It's not often that corporate leaders are at a loss for words about a Budget speech. But that's exactly what happened with investment banker and Ambit boss Ashok Wadhwa during a television programme, when he was asked to rate finance minister Nirmala Sitharaman's 2020 Budget. Wadhwa said it was not easy to rate this Budget, a view which seemed to resonate with many in the corporate sector, and the markets, as Sitharaman sought to do something for several sectors but ended up with a Budget which was complex, and, in large part, disappointing.
Sitharaman's speech, which she could not complete as she felt uneasy towards the end, still goes down as the longest-ever Budget speech, at nearly 2 hours and 45 minutes. But despite a number of moves which were apparently aimed at pushing consumption and spending by putting more money in the hands of the individual, it will be remembered more for its complexity and lacking that one big stimulus to boost growth than anything else. Not surprisingly, the markets gave it a firm thumbs-down, with the S&P BSE Sensex and the Nifty 50 both deep in the red, with the former losing 988 points and the latter over 318 points (or 2.66%).
To be fair to the finance minister who has been seen as making sincere attempts over the past several months to listen to growing concerns around the economy, the Budget tries hard to address several areas in a bid to push the flagging growth trajectory, busting the fiscal deficit target of 3.3% in the process and ending up at 3.8% for FY20. The next year's fiscal deficit target too has been pegged at 3.5%, a figure which will be keenly watched. Sitharaman's Budget is pegged around three prominent themes -- governance, ease of living and the financial sector. Under ease of living, the thrust is on an aspirational India, pushing economic development and creating a caring society. In the process of seeking to address all these elements, Budget 2020 falls short of putting together that big picture or generate that one big game-changing stimulus which could legitimately claim to be the big push to get the growth engines moving again.
The government will, of course, argue that this is a Budget for the future, and the effects of the bits and pieces Sitharaman has put together will be seen over years, and that it does enough to address immediate concerns like flagging consumption, pushing infrastructure, health, education, entrepreneurship, and technology and innovation. One may even tend to agree with that to a point. But what this Budget needed desperately was those one or two big moves which would lead to a significant growth stimulus. And despite the FM's best efforts, that did not happen.
The big move on restructuring personal income tax slabs was also one where experts were left scratching their heads, with the new slabs minus the exemptions -- with 70 of them gone -- left as optional for the individual who could also choose to continue with the existing slabs. The one big move which could have a major positive impact is that on the infrastructure front, where the Budget gives sovereign wealth funds 100% tax exemption on dividend, interest and capital gains on their investment in infrastructure before March 31, 2024, with a minimum three-year lock-in. The Budget has also removed the dividend distribution tax (DDT), with dividends once again only to be taxed in the hands of the taxpayer. Dividends received by a holding company from its subsidiary will also be exempt.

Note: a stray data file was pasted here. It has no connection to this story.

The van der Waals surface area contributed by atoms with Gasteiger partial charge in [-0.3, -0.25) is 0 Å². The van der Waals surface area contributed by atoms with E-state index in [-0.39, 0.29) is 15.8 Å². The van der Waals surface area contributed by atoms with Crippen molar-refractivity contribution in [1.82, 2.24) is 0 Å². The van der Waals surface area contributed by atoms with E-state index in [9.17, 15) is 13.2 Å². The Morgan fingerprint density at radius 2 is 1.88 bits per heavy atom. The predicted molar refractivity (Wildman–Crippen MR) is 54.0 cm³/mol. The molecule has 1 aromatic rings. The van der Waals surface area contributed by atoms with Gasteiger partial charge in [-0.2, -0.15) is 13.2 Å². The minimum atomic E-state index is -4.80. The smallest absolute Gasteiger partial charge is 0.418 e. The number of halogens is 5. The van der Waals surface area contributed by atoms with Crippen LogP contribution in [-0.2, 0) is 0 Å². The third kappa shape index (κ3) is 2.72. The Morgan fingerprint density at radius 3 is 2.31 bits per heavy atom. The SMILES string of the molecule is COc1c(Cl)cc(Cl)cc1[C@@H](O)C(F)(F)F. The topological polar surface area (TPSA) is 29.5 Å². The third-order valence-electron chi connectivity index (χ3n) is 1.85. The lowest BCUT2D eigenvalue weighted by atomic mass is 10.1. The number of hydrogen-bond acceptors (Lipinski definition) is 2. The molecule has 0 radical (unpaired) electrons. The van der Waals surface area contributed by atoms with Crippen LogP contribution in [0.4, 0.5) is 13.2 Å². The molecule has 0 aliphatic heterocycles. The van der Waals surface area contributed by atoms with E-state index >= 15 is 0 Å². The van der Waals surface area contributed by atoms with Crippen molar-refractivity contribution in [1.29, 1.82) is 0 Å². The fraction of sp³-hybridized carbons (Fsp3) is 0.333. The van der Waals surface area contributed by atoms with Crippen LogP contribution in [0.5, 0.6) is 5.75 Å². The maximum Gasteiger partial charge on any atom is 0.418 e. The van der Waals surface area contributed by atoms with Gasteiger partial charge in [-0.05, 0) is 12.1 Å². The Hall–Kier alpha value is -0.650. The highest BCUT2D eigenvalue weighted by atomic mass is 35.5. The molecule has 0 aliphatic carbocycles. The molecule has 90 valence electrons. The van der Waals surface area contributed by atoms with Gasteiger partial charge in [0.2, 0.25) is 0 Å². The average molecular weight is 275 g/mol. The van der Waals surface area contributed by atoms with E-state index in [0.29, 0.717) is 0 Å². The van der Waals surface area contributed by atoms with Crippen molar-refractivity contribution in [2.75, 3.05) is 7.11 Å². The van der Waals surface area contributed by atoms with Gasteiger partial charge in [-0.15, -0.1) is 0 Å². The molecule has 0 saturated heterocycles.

Significantly, disinvestment receipts have been targeted at a hefty ₹2.1 lakh crore for FY21, up sharply from the FY20 target of ₹1.05 lakh crore, while the revised estimates for FY20 peg these at a much lower ₹65,000 crore. How much the government will be able to garner by way of disinvestment next fiscal is also going to be keenly watched. The Budget has announced share sales in IDBI Bank and an initial public offer of Life Insurance Corporation as well.
With the fiscal deficit target well and truly busted in the interest of pushing various engines, it's no surprise rating agencies have not taken kindly to this Budget. Moody's reacted predictably, saying: “India's 2020-21 budget highlights the challenges to fiscal consolidation from slower real and nominal growth, which may continue for longer than the government forecasts. This risk is reflected in Moody's negative outlook on India’s rating." The statement added: "While India’s new budget calls for a modest narrowing of the deficit to 3.5% in the fiscal year 2020-21 from 3.8% in the fiscal year 2019-20, sustained weaker growth and tax cuts would make gross revenue targets difficult to achieve. The government also has limited room to reduce expenditures without further weakening growth."
Over her nearly three-hour Budget speech, Sitharaman, however, soldiered on, moving from agriculture, irrigation and rural development to seeking to boost micro, small and medium enterprises, and then going on to health and education, tourism, banking, the corporate bond market, financial services and the tax cuts. There was something in each sector, but the sum of the parts was not one which would decisively move the needle for the economy.
Sitharaman's Budget would get high marks for sincerity of purpose. It is a well-meaning document with good intentions. But the result may well fall short of what the economy needs, or the business community expected.
In a way, this Budget reminds you of the Paul Simon song:
"Slip sliding away/slip sliding away/you know the nearer your destination, the more you slip sliding away..."